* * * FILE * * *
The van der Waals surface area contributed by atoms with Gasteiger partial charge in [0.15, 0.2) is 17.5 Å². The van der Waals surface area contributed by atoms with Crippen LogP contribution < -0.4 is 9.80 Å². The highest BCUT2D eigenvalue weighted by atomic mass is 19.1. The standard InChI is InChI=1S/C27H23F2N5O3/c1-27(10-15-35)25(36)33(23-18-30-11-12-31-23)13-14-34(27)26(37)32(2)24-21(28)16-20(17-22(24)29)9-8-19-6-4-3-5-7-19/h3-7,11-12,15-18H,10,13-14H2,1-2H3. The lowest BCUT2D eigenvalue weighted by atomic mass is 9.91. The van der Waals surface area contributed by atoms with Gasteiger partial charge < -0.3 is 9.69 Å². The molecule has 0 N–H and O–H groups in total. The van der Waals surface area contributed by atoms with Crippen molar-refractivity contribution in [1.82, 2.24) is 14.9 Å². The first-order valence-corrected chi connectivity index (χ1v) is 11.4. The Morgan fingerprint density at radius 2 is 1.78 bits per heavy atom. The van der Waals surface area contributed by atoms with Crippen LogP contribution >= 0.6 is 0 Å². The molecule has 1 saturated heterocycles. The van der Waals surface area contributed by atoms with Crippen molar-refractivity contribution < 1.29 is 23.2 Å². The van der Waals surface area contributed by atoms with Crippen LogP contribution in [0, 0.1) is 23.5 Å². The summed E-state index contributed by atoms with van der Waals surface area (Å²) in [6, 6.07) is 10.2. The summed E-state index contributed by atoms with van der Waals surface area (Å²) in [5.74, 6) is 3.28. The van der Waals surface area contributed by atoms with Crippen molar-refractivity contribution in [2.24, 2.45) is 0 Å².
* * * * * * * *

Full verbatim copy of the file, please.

The van der Waals surface area contributed by atoms with Gasteiger partial charge in [0.15, 0.2) is 17.5 Å². The van der Waals surface area contributed by atoms with Crippen LogP contribution < -0.4 is 9.80 Å². The highest BCUT2D eigenvalue weighted by atomic mass is 19.1. The standard InChI is InChI=1S/C27H23F2N5O3/c1-27(10-15-35)25(36)33(23-18-30-11-12-31-23)13-14-34(27)26(37)32(2)24-21(28)16-20(17-22(24)29)9-8-19-6-4-3-5-7-19/h3-7,11-12,15-18H,10,13-14H2,1-2H3. The lowest BCUT2D eigenvalue weighted by atomic mass is 9.91. The van der Waals surface area contributed by atoms with Gasteiger partial charge < -0.3 is 9.69 Å². The molecule has 0 N–H and O–H groups in total. The van der Waals surface area contributed by atoms with Crippen molar-refractivity contribution in [1.82, 2.24) is 14.9 Å². The first-order valence-corrected chi connectivity index (χ1v) is 11.4. The Morgan fingerprint density at radius 2 is 1.78 bits per heavy atom. The van der Waals surface area contributed by atoms with Crippen LogP contribution >= 0.6 is 0 Å². The molecule has 1 saturated heterocycles. The van der Waals surface area contributed by atoms with Crippen molar-refractivity contribution < 1.29 is 23.2 Å². The van der Waals surface area contributed by atoms with Crippen LogP contribution in [0, 0.1) is 23.5 Å². The summed E-state index contributed by atoms with van der Waals surface area (Å²) in [6, 6.07) is 10.2. The summed E-state index contributed by atoms with van der Waals surface area (Å²) in [5.74, 6) is 3.28. The van der Waals surface area contributed by atoms with Crippen molar-refractivity contribution in [2.24, 2.45) is 0 Å².